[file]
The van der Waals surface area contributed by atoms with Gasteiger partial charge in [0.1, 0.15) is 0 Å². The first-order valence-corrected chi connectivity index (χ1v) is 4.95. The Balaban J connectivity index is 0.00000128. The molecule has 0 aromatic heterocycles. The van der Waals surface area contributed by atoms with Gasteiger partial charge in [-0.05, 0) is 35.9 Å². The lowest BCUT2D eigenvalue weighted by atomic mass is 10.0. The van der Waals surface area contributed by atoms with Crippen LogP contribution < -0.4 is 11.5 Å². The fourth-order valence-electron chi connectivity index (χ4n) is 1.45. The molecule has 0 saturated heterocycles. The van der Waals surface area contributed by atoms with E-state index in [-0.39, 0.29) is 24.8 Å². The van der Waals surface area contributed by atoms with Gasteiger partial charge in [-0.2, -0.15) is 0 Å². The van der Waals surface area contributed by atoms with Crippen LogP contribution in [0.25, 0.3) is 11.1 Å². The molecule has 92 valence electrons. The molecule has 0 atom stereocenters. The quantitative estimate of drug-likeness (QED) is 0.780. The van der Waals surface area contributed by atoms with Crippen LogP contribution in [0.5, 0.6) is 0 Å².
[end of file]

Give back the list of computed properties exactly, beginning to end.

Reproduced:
The van der Waals surface area contributed by atoms with Gasteiger partial charge in [0.1, 0.15) is 0 Å². The first-order valence-corrected chi connectivity index (χ1v) is 4.95. The Balaban J connectivity index is 0.00000128. The molecule has 0 aromatic heterocycles. The van der Waals surface area contributed by atoms with Gasteiger partial charge in [-0.05, 0) is 35.9 Å². The lowest BCUT2D eigenvalue weighted by atomic mass is 10.0. The van der Waals surface area contributed by atoms with Crippen LogP contribution < -0.4 is 11.5 Å². The fourth-order valence-electron chi connectivity index (χ4n) is 1.45. The molecule has 0 saturated heterocycles. The van der Waals surface area contributed by atoms with E-state index in [-0.39, 0.29) is 24.8 Å². The van der Waals surface area contributed by atoms with Gasteiger partial charge in [-0.2, -0.15) is 0 Å². The van der Waals surface area contributed by atoms with Crippen LogP contribution in [0.25, 0.3) is 11.1 Å². The molecule has 92 valence electrons. The molecule has 0 atom stereocenters. The quantitative estimate of drug-likeness (QED) is 0.780. The van der Waals surface area contributed by atoms with Crippen LogP contribution in [0.5, 0.6) is 0 Å².